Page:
It was all about playing with light and shadow,” says Joan Craig, of the Chicago pied-a-terre she designed for a Houston couple seeking an occasional escape from the Texas heat, “and how to bring a little sheen and sparkle and glimmer to spaces that had a lot of visual depth and darkness.” Craig didn’t have to look far for inspiration–the apartment is located in the Ritz-Carlton Residences on the city’s Magnificent Mile, overlooking Lake Michigan. She had always admired the Beaux Arts-meets-Art Deco style of the 1920s architect Philip Maher, who designed the Ritz and the nearby Woman’s Athletic Club. Fortunately for Craig, her clients–a businessman and an equestrian–were all for bringing the drama.
“The husband was the most involved in the project, and he is an engineer by training, so he’s very engaged and interested in how things work,” notes Craig. “He has a strong sense of design and fashion and really enjoys being part of the conversation.” Most notably, he expressed a passion for wallcoverings, which developed as he traveled the world for work, discovering how rich patterns and textures had the power to transform a space. “He’s crazy about wallcoverings,” says the designer. “And not just in areas where one might expect to find them. He pushed us to use them in ways we never had before.” In the living room, for example, the client suggested “punching up” the look by finding one to use on the ceiling. This was uncharted territory for Craig and her team, who ultimately chose a chunky grass cloth with a metallic glaze. “I was nervous it would be too glitzy, but it ended up being perfect,” she notes. “When you walk in, you feel the glow and the energy of the city, but in a really soft way. The city almost levitates over the room.”
Breaking up the glamour is a giant photograph of a buffalo by Simen Johan, which holds a place of prominence along one wall of the room. The client found the piece mid-construction and a complete redesign of the millwork was required in order to accommodate it, a challenge that Craig, who worked with builder Matthew Ehrhard, of Hewitt Horn, Inc., welcomed. “We were excited to bring a little Texas attitude to Chicago,” she says.
To play off the light-filled living area, Craig decided to go dark in the dining room. “The high-contrast palette was our way of putting a contemporary spin on the Deco theme. We didn’t want to be too literal in terms of forms and profiles from that era,” she says, referring to the mostly sleek, modern lines of the furniture in the apartment, much of which is covered in luxe fabrics by Holly Hunt and Donghia.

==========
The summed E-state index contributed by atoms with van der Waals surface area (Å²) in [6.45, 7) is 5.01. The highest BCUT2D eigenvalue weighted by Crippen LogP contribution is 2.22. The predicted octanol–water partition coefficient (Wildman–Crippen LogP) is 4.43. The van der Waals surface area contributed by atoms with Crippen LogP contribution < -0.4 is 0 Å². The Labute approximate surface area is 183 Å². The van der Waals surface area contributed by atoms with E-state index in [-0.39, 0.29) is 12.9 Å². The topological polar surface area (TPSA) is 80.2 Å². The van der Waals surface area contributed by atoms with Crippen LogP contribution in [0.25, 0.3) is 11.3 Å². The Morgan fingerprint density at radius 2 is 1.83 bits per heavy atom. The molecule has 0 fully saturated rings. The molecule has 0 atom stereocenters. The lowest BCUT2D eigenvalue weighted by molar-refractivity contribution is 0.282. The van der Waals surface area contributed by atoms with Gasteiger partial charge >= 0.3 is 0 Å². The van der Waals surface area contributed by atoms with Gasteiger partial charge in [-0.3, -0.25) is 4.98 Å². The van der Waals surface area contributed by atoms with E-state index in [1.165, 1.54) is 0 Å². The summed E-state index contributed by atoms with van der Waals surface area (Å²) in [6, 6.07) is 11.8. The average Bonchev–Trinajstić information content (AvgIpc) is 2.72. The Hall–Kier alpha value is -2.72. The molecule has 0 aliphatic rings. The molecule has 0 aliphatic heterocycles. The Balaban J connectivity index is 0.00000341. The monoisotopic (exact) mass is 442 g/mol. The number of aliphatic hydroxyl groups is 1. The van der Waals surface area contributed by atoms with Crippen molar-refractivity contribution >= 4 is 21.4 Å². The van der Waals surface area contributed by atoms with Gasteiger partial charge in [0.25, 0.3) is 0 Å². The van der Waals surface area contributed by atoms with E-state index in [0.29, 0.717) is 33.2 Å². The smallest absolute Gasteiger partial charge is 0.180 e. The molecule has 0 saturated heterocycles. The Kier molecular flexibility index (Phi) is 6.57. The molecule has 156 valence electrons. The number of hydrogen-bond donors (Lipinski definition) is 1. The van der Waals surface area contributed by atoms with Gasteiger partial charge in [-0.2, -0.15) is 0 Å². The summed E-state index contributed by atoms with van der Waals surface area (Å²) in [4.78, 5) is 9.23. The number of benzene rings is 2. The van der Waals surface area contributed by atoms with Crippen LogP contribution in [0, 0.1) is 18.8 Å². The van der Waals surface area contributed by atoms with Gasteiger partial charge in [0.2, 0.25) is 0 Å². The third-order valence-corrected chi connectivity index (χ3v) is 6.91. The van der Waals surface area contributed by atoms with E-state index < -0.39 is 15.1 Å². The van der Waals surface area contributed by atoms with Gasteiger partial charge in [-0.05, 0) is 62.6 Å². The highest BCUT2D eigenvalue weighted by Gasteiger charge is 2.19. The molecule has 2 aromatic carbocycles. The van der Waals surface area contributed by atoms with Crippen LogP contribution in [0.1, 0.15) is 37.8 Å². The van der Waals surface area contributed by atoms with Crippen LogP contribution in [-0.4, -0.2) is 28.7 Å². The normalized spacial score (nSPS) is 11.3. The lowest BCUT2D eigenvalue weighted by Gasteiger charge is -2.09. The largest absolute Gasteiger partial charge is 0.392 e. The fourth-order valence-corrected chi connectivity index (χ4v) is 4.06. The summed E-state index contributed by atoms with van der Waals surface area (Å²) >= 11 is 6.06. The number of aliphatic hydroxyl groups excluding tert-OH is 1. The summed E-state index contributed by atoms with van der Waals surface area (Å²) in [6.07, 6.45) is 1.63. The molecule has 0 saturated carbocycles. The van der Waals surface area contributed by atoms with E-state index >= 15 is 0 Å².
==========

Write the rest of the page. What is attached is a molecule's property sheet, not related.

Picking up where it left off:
For the dining room walls, Craig opted for an inky bamboo-print wallpaper by de Gournay, which she had coveted for years but never had the opportunity to use. “I loved that paper and really wanted to do a dark room with a little bit of metallic so at night you’d have lighting picking up glints of leaves,” she explains. “I’ve had that on my bucket list of things I wanted to bring to life at some point and was thrilled when our client agreed to use it.” A pearlescent Donghia fabric treatment on the ceiling, as well as a crystal chandelier and metallic Roman blinds, make the room feel luminous both day and night.
Meanwhile, another wallpaper holds more personal significance for Craig. In the guest room, the lush hand-painted willow tree wallpaper, also by de Gournay, is a nod to her childhood. “When I was a kid, we had a willow tree with leaves that went all the way down to the ground,” she recalls. “I called the space under the leaves ‘the beauty saloon’–I didn’t know the word for salon–and one afternoon I invited all the neighborhood kids into the ‘saloon’ and cut their hair. I got into major trouble, but I’ve had a thing for willows ever since.”
Completing the jewel-box effect are the apartment’s light fixtures, which Craig conceived with custom lighting designer Mark Figueredo. In the hallway, a row of pendants refracts light, casting shadows on the ceiling and walls. A show-stopping chandelier shimmers in the living area, which, in spite of its nod to Texas, ultimately feels like a love letter to Chicago. “When you enter the room and look outside, the lake is dark, dark, dark, and the city lights pop,” Craig says. “I wanted to bring that feeling of the skyline into this room. It’s pretty magical.”